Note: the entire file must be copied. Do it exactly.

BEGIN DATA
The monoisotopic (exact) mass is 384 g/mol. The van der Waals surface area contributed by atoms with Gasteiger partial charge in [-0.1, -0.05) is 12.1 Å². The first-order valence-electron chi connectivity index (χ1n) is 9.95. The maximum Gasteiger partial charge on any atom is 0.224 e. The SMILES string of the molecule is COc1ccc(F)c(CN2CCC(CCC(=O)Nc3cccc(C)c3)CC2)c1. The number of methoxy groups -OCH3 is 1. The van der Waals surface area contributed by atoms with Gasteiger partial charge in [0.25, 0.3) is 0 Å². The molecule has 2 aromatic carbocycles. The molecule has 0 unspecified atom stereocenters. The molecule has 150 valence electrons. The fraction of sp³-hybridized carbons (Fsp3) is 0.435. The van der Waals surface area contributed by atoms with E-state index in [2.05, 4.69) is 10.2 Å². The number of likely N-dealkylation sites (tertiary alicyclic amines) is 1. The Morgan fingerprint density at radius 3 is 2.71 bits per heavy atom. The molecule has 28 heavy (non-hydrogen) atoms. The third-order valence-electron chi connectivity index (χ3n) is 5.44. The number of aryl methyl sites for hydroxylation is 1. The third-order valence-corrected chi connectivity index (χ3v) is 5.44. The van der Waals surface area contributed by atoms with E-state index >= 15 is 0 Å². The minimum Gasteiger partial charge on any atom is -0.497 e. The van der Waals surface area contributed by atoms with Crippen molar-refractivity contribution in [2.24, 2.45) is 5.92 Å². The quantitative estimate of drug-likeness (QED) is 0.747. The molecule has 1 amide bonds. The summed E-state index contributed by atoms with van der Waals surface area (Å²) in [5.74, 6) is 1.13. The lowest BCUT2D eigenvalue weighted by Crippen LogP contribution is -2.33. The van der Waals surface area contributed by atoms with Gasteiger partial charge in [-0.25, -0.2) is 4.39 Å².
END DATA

The monoisotopic (exact) mass is 384 g/mol. The van der Waals surface area contributed by atoms with Gasteiger partial charge in [-0.1, -0.05) is 12.1 Å². The first-order valence-electron chi connectivity index (χ1n) is 9.95. The maximum Gasteiger partial charge on any atom is 0.224 e. The SMILES string of the molecule is COc1ccc(F)c(CN2CCC(CCC(=O)Nc3cccc(C)c3)CC2)c1. The number of methoxy groups -OCH3 is 1. The van der Waals surface area contributed by atoms with Gasteiger partial charge in [0.25, 0.3) is 0 Å². The molecule has 2 aromatic carbocycles. The molecule has 0 unspecified atom stereocenters. The molecule has 150 valence electrons. The fraction of sp³-hybridized carbons (Fsp3) is 0.435. The van der Waals surface area contributed by atoms with E-state index in [2.05, 4.69) is 10.2 Å². The number of likely N-dealkylation sites (tertiary alicyclic amines) is 1. The Morgan fingerprint density at radius 3 is 2.71 bits per heavy atom. The molecule has 28 heavy (non-hydrogen) atoms. The third-order valence-electron chi connectivity index (χ3n) is 5.44. The number of aryl methyl sites for hydroxylation is 1. The third-order valence-corrected chi connectivity index (χ3v) is 5.44. The van der Waals surface area contributed by atoms with E-state index >= 15 is 0 Å². The minimum Gasteiger partial charge on any atom is -0.497 e. The van der Waals surface area contributed by atoms with Crippen molar-refractivity contribution in [2.24, 2.45) is 5.92 Å². The quantitative estimate of drug-likeness (QED) is 0.747. The molecule has 1 amide bonds. The summed E-state index contributed by atoms with van der Waals surface area (Å²) in [5.74, 6) is 1.13. The lowest BCUT2D eigenvalue weighted by Crippen LogP contribution is -2.33. The van der Waals surface area contributed by atoms with Gasteiger partial charge in [-0.25, -0.2) is 4.39 Å².